“Me and Brian Slaga from East West Marine went up and saw him (Tommy Baldwin) at New Hampshire,” he said to Motorsport.com. “He told us to come up and see him. We went up there and made a deal. That’s kind of how everything started. He is one of the true owners I would say right now. There are guys like Bill Park (Riverhead Raceway car owner). Everybody I have raced for is where you don’t really have to bring money. As far as Tommy goes, you need help doing that situation. He is a true owner. He spends money on his race car and to get me in that seat. It is great to be a part of and it is a lot of fun. I’m looking forward to Richmond in two weeks.”
Impressive showing in NASCAR's secondary division
This year, the pair came up with funding to run two races. He earned a 14th-place finish at New Hampshire Motor Speedway with Tommy Baldwin Racing thanks to the help from East West Marine, which has backed him for several years. With the solid effort has come the recognition he deserves.
Baldwin is going to field a car for him at Richmond International Raceway less than two weeks from now. In nine career races at Riverhead in the NWMT, he has four wins and has never finished worse than 10th at the .75-mile track. It will mark his third career start in the Nationwide Series, and he is hoping for a top-10 finish with the momentum he has after winning his third race of the year at Riverhead this past weekend.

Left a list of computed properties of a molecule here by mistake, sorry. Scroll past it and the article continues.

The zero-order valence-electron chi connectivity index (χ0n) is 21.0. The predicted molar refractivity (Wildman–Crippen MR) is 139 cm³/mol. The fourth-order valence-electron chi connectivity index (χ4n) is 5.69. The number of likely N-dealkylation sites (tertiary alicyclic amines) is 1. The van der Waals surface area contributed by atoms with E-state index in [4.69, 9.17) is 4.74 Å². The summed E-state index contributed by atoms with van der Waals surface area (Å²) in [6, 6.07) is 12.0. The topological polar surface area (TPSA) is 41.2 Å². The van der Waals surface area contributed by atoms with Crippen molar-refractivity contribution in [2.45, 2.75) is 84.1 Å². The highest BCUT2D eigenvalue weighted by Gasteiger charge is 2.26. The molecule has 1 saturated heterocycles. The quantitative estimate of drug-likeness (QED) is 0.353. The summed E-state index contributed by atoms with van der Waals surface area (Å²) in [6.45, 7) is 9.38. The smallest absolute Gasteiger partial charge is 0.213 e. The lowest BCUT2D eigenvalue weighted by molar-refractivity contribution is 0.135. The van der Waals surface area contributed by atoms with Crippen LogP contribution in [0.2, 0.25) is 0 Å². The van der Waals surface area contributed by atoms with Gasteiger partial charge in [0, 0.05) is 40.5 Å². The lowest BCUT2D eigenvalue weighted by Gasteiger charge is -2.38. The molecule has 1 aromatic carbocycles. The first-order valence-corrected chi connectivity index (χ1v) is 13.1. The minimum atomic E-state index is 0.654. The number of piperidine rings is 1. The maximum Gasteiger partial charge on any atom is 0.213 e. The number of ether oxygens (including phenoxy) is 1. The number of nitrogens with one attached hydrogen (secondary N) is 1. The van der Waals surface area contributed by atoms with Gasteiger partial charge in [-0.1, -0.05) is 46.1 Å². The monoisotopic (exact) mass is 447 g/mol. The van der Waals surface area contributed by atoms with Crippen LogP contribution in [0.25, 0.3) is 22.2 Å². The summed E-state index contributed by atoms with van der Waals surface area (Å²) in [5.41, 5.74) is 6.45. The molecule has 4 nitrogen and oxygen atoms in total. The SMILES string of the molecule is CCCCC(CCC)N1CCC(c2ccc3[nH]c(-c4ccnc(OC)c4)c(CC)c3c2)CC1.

But even with that, nothing has changed him.
It is unlikely that Preece will be racing full-time in the Nationwide Series next year. Moreover, if additional funding can come along, TBR will run him in more races. There is the possibility he could race more this year, but that all depends on sponsorship.
I got to mess around with one (a Cup car) at the Thompson Speedway road course. It is a lot of fun
After the race at New Hampshire, he went down to Thompson Speedway’s road course with the organization. For the first time, Preece tested a NASCAR Sprint Cup Series car.
“I got to mess around with one (a Cup car) at the Thompson Speedway road course. It is a lot of fun. I’m kind of hoping to get back there. I want them to go back with it, so I can run a few more laps. It is definitely something else.”
While there are no plans for Preece to be entered in a Sprint Cup Series event in the near future, this could be a sign of things to come. Testing the Cup car might have opened up the door that he needs to impress Baldwin, whom of which enters Cup cars with no sponsorship.
A lot of it comes down to personality and looks and everything
Ryan Preece on being successful in NASCAR
As he continues to progress, the Connecticut-native is searching for his second straight NWMT championship. But the focus on his future remains. He refuses to quit, and with a resume as impressive as his, he has the exact mentality needed for success.
“A lot of it comes down to personality and looks and everything,” Preece said. “As far as a racing standpoint and having a resume, I think I have a pretty good resume. I won a championship every year for the past three years, and I have won 10-15 races for the past three years. I’m just trying to be the best racer that I can be and hopefully things work out.”